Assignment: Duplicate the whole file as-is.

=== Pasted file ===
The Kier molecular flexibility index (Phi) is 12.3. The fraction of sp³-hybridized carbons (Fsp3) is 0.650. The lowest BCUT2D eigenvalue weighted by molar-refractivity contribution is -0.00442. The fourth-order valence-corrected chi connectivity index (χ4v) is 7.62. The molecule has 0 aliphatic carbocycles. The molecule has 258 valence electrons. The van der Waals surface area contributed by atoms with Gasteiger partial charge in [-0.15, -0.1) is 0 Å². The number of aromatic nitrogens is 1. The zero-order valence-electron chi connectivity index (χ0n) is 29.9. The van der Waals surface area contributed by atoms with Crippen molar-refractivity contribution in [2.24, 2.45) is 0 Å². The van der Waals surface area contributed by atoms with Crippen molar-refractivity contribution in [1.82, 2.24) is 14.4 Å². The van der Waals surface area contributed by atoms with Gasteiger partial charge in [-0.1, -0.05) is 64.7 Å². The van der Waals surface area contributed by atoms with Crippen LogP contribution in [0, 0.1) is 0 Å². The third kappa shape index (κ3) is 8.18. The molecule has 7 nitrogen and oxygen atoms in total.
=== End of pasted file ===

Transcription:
The Kier molecular flexibility index (Phi) is 12.3. The fraction of sp³-hybridized carbons (Fsp3) is 0.650. The lowest BCUT2D eigenvalue weighted by molar-refractivity contribution is -0.00442. The fourth-order valence-corrected chi connectivity index (χ4v) is 7.62. The molecule has 0 aliphatic carbocycles. The molecule has 258 valence electrons. The van der Waals surface area contributed by atoms with Gasteiger partial charge in [-0.15, -0.1) is 0 Å². The number of aromatic nitrogens is 1. The zero-order valence-electron chi connectivity index (χ0n) is 29.9. The van der Waals surface area contributed by atoms with Crippen molar-refractivity contribution in [2.24, 2.45) is 0 Å². The van der Waals surface area contributed by atoms with Crippen molar-refractivity contribution in [1.82, 2.24) is 14.4 Å². The van der Waals surface area contributed by atoms with Gasteiger partial charge in [-0.1, -0.05) is 64.7 Å². The van der Waals surface area contributed by atoms with Crippen LogP contribution in [0, 0.1) is 0 Å². The third kappa shape index (κ3) is 8.18. The molecule has 7 nitrogen and oxygen atoms in total.